A formal challenge to myths about atheism
Two scholars debunk everything you got wrong about atheism, and then some
50 Great Myths About Atheism
By Russell Blackford and Udo Schüklenk
Russell Blackford and Udo Schüklenk have written a volume discussing a selection of fifty “myths” about atheism that they say are commonly held by the public. I will comment on the substance of their efforts below, but first I have a huge bone to pick with the cover someone designed for this book. Why the radioactive violet background? Do you really need seven colors to spell the word “atheism”? Now on to the important stuff!
Blackford and Schüklenk have compiled a list of fifty claims that are “if not straightforwardly false, at least seriously and demonstrably misleading.” To convince the reader that these “myths” are not straw men created by the authors only to be demolished, multiple instances of each myth are documented using representative sources, from prestigious scholars to anonymous Internet comments. Once each myth’s existence has been established, the authors proceed to dissect its parts and refute what the misconception.
Although some of the myths are admittedly better than others, a few are just plain ridiculous and unlikely to interest the kind of person drawn to the level of discourse presented in the book. For example, a person that honestly buys into the claim that “Atheists worship Satan” (myth 10) is not tolerant enough to be convinced by rational argumentation. On the other hand, a few other myths are more subtle. Some are so pervasive that they are likely held by relatively smart and educated people, like myth 27, “Many atrocities have been committed in the name of atheism.” But most of the myths fall in between these two extremes, with statements that are irrelevant (“Atheism is depressing”, #12), ridiculous (“Atheists have no sense of humor”, #13), gratuitous (“Atheists are arrogant”, #30) or prejudiced (“Atheists are intolerant”, #31).
The authors deserve recognition for their exhaustive efforts of documentation. Personally, I feel for them. They dug through piles of writings and utterances from the likes of Dinesh D’Souza, acting as if such nonsense was worthy of a serious response, and then went point by point through the material to provide a thoughtful and rational response. This undertaking must have been masochistic, but it was necessary. Blackford and Schüklenk were compelled to catalog and refute these claims in order to “encourage more fairness to atheists,” which, as they report, “constitute the most disliked among marginalized groups” in the U.S.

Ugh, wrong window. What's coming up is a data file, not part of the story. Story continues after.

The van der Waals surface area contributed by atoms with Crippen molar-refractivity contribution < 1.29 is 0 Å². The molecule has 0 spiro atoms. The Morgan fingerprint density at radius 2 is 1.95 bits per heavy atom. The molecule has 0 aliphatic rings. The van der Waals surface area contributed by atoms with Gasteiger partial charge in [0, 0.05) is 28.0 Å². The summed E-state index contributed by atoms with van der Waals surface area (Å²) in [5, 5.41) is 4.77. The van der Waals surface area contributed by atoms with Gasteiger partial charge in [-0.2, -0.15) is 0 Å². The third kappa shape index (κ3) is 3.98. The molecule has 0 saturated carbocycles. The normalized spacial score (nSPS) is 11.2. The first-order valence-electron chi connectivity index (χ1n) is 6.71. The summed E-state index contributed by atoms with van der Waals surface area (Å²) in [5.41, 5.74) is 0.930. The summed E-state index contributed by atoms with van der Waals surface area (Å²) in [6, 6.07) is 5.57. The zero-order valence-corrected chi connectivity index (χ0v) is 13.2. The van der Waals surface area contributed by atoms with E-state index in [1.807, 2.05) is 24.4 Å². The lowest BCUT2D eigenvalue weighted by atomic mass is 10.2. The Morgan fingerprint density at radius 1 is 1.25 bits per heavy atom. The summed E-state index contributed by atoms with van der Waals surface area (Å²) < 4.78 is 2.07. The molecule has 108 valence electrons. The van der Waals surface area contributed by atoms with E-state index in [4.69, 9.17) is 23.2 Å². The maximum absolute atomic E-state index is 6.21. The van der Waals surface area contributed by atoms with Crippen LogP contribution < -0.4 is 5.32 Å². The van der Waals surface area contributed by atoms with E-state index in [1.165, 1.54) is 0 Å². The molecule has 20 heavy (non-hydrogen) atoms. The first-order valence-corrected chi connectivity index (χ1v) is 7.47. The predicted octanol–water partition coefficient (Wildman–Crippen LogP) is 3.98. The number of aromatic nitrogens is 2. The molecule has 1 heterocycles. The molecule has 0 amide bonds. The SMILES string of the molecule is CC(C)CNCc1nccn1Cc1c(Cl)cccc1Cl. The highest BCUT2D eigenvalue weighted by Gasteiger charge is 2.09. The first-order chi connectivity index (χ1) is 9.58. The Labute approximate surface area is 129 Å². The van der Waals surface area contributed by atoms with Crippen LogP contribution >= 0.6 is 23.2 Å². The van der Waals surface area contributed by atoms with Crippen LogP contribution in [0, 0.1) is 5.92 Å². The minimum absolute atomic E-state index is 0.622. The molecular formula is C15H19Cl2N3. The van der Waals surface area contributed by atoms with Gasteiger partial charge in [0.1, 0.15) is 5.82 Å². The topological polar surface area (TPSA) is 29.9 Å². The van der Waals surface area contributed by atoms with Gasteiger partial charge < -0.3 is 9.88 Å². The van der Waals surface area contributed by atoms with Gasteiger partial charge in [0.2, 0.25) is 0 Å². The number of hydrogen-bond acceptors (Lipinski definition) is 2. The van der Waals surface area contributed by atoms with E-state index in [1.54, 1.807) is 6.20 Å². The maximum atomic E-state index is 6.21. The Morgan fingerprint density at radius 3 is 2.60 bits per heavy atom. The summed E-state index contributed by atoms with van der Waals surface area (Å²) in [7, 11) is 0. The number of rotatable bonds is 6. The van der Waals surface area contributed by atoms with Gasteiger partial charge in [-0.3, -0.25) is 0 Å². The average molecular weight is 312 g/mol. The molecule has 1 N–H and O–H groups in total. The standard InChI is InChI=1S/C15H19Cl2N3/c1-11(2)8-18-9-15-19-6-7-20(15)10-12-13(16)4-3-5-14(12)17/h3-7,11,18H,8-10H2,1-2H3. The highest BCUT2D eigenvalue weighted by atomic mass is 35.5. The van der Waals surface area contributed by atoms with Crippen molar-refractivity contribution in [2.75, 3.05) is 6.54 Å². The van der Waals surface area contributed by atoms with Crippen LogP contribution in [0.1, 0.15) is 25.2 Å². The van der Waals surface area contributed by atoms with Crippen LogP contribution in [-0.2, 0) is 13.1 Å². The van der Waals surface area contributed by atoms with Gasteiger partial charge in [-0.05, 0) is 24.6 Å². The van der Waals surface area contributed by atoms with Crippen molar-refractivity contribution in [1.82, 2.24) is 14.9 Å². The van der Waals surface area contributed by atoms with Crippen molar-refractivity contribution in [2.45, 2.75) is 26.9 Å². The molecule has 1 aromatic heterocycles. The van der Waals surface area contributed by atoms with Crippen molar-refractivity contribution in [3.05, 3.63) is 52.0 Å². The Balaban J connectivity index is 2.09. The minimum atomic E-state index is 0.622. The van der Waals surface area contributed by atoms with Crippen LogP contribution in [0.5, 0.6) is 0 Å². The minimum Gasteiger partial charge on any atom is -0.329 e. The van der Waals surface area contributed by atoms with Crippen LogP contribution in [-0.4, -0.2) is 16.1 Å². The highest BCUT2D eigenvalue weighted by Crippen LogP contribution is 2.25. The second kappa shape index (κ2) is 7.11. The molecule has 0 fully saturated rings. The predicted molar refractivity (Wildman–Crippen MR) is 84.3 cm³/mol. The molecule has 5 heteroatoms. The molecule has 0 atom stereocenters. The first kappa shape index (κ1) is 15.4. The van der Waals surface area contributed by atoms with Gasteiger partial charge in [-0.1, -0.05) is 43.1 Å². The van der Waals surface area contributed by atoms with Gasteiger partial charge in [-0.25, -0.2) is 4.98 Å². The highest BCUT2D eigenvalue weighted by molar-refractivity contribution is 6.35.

I do think, however, that the spirit of benevolence toward atheists that the book presumably pursues is undermined by the unfortunate inclusion in the book of a series of comics from “Jesus & Mo” peppered throughout the text. These cartoons depict the founding figures of Abrahamic religions having tongue-in-cheek philosophical and religious conversations in what I only care to describe as less than kosher settings, and with not necessarily pious intentions. Regardless of whether the cartoons are funny or clever, a book that seeks to combat prejudices against atheists should, in my opinion, be more careful in its choice of tone, lest they undo some of their hard work for the sake of cheap laughs.
I have been an atheist for a long time, and criticizing a particular choice of a particular book does not make me a closet deist While I praise the authors’ efforts to bring greater understanding to the general public about what atheism is and is not, I regret they lacked the good judgment to do so through a book that showed to others the same respect and benevolence they are hoping to inspire in the general public’s perception of atheists.